Could Inflation Be the Next Threat to Mortgage Rates?

So far, low mortgage rates have survived threats from a strengthening US economy and a shift in Federal Reserve policy. Could inflation be the next thing that threatens to drive mortgage rates higher?

Current home mortgage rates have stabilized after rising around the middle of last year, and when you compare mortgage rates today with their long-term history, today's are still among the lowest mortgage rates ever. Inflation may be the next thing that reminds people not to take those low mortgage rates for granted -- and this is an issue that could hurt would-be buyers, sellers, and long-term home owners.

Current Home Mortgage Rates in Perspective

Figures from mortgage finance company Freddie Mac show that current home mortgage rates are about 80 basis points (.8 percent) higher than they were a year ago, but after rising in the late spring and early summer, they have leveled off and have even eased back down a little bit.

Mortgage rates have eased despite some economic forces that could have pushed them much higher. A strong economy would be likely to lead to higher mortgage rates, and according to the Bureau of Economic Analysis, real Gross Domestic Product (GDP) growth accelerated in each of the first three quarters of last year. However, GDP growth slipped a little in the fourth quarter, and economic indicators have been especially weak since the new year.

The Federal Reserve's quantitative easing program has been a major force in pushing mortgage rates down, but in December the Fed made the long-awaited announcement that it was going to start phasing that program out. However, the initial steps the Fed has made have been so slight that their market impact has been minimal, and weakening economic data should further encourage the Fed to go slow.

Where does that leave mortgage rates? If you compare mortgage rates now with their historical average, they are roughly half their normal level today. That comparison makes the 80 basis point rise over the past year seem almost a non-event.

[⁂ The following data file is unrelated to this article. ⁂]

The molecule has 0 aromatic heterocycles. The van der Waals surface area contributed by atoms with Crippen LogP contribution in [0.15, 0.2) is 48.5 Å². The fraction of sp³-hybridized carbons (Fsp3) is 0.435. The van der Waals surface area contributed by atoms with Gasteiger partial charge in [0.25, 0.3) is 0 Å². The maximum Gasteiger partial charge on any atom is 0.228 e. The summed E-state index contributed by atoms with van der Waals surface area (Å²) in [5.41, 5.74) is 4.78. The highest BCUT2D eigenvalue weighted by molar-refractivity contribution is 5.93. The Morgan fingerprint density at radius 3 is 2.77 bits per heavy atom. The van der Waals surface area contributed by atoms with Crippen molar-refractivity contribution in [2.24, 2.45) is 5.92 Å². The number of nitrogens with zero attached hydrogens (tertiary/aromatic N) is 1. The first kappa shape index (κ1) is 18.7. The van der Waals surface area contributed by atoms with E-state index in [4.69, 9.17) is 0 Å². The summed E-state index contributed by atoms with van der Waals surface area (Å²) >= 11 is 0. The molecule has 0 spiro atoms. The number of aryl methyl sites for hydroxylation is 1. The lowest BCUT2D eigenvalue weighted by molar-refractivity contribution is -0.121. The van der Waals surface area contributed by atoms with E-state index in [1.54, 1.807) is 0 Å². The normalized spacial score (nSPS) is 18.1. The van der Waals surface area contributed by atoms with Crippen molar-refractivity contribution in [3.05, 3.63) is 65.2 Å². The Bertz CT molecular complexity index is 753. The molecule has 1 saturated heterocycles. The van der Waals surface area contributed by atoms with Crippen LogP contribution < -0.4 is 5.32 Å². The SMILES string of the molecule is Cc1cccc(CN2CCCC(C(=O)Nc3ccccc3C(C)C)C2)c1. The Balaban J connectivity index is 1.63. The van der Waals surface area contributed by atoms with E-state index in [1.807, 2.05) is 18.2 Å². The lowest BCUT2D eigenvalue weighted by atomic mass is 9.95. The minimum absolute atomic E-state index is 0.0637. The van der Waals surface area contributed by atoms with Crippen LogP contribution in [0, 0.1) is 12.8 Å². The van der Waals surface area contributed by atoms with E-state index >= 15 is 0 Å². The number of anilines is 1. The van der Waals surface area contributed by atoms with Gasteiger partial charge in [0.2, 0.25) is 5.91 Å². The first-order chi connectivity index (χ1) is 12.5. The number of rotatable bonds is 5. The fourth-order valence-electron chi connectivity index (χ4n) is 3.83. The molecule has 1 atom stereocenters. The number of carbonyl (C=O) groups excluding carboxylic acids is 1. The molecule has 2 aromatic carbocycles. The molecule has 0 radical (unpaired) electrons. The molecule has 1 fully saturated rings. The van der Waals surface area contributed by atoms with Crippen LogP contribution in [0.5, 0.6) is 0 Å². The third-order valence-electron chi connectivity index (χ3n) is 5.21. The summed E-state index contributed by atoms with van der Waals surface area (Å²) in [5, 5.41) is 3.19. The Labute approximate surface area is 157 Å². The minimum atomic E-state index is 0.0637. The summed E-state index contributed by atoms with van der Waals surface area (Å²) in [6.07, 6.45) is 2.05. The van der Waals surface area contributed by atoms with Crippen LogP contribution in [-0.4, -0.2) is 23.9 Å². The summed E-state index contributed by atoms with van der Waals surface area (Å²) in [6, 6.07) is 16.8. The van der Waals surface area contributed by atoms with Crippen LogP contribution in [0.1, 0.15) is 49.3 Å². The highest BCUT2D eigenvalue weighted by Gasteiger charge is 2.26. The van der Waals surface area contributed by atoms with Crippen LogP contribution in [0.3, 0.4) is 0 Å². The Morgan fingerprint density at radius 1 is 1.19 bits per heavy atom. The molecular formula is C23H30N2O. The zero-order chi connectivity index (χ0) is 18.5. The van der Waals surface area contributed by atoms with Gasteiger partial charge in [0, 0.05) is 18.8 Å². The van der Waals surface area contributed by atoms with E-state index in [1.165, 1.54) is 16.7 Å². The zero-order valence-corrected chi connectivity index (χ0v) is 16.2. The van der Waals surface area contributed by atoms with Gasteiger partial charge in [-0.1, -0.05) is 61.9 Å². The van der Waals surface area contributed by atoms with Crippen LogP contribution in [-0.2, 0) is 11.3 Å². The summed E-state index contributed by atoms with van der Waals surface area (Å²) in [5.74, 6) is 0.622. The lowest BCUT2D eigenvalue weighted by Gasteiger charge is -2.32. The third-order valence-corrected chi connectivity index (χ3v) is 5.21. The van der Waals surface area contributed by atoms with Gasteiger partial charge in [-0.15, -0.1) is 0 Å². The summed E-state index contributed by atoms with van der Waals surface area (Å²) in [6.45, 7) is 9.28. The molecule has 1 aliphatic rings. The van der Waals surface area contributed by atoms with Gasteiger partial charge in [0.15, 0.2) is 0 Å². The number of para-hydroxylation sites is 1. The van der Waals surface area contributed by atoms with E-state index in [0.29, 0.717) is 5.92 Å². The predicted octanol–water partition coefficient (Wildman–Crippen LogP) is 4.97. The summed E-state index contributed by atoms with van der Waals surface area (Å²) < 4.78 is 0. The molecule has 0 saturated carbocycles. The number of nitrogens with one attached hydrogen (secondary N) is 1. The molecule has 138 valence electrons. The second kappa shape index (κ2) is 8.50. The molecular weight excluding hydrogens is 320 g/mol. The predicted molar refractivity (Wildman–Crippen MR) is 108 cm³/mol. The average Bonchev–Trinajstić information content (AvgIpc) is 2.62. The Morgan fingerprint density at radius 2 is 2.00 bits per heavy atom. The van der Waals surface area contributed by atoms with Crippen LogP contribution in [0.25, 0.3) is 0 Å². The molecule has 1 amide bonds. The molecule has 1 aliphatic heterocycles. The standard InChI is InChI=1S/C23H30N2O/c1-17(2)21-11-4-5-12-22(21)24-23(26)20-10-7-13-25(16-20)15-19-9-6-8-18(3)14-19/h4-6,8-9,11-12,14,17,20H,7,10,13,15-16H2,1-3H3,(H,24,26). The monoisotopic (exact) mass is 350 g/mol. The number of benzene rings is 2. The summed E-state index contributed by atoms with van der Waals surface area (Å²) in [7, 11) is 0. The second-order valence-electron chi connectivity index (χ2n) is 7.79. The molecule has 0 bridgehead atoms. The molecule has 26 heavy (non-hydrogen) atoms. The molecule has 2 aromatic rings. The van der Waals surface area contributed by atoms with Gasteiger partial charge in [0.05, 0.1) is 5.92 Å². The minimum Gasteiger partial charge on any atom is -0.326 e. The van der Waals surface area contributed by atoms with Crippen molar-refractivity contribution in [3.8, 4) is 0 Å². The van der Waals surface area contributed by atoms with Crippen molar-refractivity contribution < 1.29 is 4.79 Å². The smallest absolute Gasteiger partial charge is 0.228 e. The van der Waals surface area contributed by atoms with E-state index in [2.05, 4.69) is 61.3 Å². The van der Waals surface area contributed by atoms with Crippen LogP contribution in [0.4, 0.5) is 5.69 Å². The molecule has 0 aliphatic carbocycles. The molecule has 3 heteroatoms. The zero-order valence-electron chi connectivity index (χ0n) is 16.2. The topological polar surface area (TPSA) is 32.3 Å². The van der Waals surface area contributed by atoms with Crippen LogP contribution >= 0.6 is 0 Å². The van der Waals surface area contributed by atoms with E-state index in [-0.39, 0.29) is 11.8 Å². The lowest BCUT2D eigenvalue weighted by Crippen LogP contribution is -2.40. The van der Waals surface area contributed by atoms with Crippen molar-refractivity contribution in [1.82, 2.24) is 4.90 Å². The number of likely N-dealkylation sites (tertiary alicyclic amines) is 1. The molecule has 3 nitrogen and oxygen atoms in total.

The Inflation Threat to Low Mortgage Rates

History is a reminder that mortgage rates could go much higher than they are today, and inflation is one force that could push them there.

Low mortgage rates have been facilitated by low inflation -- just 1.6 percent over the past year, according to the Bureau of Labor Statistics. However, the price of gasoline (an important component of the Consumer Price Index) has been on the rise. According to the Energy Information Administration, retail gasoline prices rose by 4.3 percent in the first three weeks of February. Crude oil prices rose by 5.5 percent over same time period, so the pressure on gas prices might continue.

If the trend in oil and gas prices continues, it could spread to other components of inflation, and this would almost inevitably drive mortgage rates higher.

Buyers and Sellers on the Same Side of the Fence

Ordinarily, in real estate as in any market, buyers and sellers have opposing interests. Rising housing prices benefit sellers at the expense of buyers, and falling prices do the opposite. When it comes to mortgage rates, though, the interests of current home owners and would-be buyers are aligned.

Here's a rundown on how higher mortgage rates would affect buyers, sellers, and even home owners who don't intend to put their homes on the market:

  1. Buyers would face higher interest expense if mortgage rates rose. This would reduce the amount they could put towards principal, meaning they would have to settle for less expensive homes.
  2. Sellers would see their sale prices depressed for the same reason listed above - buyers who face higher interest expenses can afford to borrow less money.
  3. Home owners could be impacted in a variety of ways, even if they don't intend to sell. Those with adjustable-rate mortgages (ARMs) would find themselves facing higher monthly loan payments as ARM rates rose. At the same time, higher refinance rates would limit opportunities to refinance a mortgage. Meanwhile, higher home equity rates would make it more expensive for home owners to access the equity in their properties.

From a short-term perspective, current home mortgage rates may seem high simply because they were lower a year ago. From a longer-term perspective though, current mortgage rates are still among the lowest in history. Also, from a forward-looking perspective, the ever-present threat of inflation makes today's rates look like a bargain.

These broader perspectives on mortgage rates should encourage buyers, sellers, and home owners to be decisive about taking action in today's market. Both the lesson from history and the threat from inflation are reminders that low mortgage rates should not be taken for granted.

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